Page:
With the dust having settled from NASCAR’s eight-hour rain-soaked race at Talladega Superspeedway, teams are scrambling to ensure they have the best available car when it rolls of the trailer in a few days at Darlington Raceway. Despite the shocking 1-2 finish, Front Row Motorsports must now come down to earth, and realize that one successful run cannot pay the bills.
Drivers David Ragan, David Gilliland and Josh Wise made the team almost $708,000 this weekend, with Ragan and Gilliland claiming the two top steps on the podium, their first two top-10s of the season. Front Row Motorsports, in its entire existence, has only experienced six top-10s.
The generation six car was meant to even the playing field in NASCAR and be cheaper to produce overall, benefiting smaller teams in more ways than one. So far this year, that has been absolutely true, even before Front Row usurped Victory Lane.
Both of Front Row’s drivers Ragan and Gilliland find themselves in a similar situation. They are at a point in their careers where they could fail to meet the expectations placed in front of them when they began driving in the Sprint Cup Series.
Ragan, of course, took over for Mark Martin and was given all of the resources available at Roush-Fenway Racing to be successful. Yet, after six years, all Ragan had to show for his results was one win, at Daytona International Speedway, and a memorable gaffe that prevented him from contending for the Daytona 500.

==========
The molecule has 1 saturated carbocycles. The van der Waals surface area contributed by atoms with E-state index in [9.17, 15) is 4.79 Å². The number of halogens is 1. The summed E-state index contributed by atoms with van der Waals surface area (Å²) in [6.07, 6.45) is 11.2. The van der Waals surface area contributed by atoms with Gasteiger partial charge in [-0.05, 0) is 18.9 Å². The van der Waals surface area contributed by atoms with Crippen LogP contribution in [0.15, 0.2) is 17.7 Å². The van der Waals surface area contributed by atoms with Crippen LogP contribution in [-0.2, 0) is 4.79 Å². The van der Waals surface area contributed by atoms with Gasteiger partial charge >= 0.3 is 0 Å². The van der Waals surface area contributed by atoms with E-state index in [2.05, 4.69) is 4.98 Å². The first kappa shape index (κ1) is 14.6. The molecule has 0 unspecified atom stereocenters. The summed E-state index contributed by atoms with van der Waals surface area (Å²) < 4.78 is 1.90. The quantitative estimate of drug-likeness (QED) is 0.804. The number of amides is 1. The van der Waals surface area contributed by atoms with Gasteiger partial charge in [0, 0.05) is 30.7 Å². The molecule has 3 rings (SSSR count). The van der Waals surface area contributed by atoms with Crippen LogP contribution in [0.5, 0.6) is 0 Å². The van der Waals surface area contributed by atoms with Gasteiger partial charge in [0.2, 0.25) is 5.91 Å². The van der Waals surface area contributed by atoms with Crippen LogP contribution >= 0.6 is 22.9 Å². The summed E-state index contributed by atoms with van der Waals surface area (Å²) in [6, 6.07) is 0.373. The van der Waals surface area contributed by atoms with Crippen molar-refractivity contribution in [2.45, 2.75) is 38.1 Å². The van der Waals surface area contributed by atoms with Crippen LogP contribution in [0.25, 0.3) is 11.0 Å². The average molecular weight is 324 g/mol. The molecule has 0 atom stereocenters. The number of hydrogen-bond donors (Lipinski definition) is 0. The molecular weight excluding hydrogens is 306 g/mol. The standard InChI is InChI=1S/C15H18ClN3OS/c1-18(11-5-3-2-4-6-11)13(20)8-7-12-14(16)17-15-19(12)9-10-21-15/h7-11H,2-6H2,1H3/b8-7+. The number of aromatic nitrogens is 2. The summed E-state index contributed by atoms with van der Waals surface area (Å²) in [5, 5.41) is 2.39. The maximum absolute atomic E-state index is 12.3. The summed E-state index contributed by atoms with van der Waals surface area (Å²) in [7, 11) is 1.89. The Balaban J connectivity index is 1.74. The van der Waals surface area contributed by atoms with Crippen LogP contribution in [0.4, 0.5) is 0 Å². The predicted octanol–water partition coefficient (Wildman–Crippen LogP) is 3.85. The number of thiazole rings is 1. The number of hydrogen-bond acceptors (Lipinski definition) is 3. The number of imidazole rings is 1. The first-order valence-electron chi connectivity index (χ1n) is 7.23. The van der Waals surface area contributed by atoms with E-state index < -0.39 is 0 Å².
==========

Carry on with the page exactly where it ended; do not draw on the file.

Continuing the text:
Meanwhile, Gilliland was able to take a NASCAR Nationwide Series victory at Kentucky Motor Speedway to propel himself into a ride for Robert Yates Racing. Yates Racing dissolved after Gilliland’s inability to find victory lane, and 2009 driver Paul Menard took his sponsorship to Richard Childress Racing.
Yet, Yates remains a major force in the Sprint Cup Series. They provide engines for Front Row Motorsports, and do a majority of the technical work for Ford Racing. They are the backbone of a still-developing organization.
Team owner Bob Jenkins has employed a non-traditional strategy for his team, but since starting in 2005, he was waiting for a result such as this. Once amassing a plethora of drivers ranging from Hermie Sadler to Chad Chaffin, Jenkins was able to sign Ragan, Gilliland and Wise, partnering them with committed sponsors to run three full-time cars beginning in 2012.
Considering the team is in its second full year, to see results like this may be shocking to most, but they’re exactly what Jenkins expected. Commitment from all fronts is what is needed for this next stage of Front Row Motorsports.
“We’ve been fortunate that we’ve had a lot of stable partners, people who believe in our approach and are seeing year-to-year improvements as a result of that approach.”
This is the quote from a man on a mission. Jenkins has a long-term vision to be successful in Sprint Cup, and these words are of an owner who stands by his drivers, regardless of championship standings.
After minimal preseason expectation and regardless of where they finish in this year’s standings, the foundation has been laid for a rising team, and it is up to embattled drivers Ragan and Gilliland to lead the team into uncharted territory, translating new-found confidence into unheralded success.
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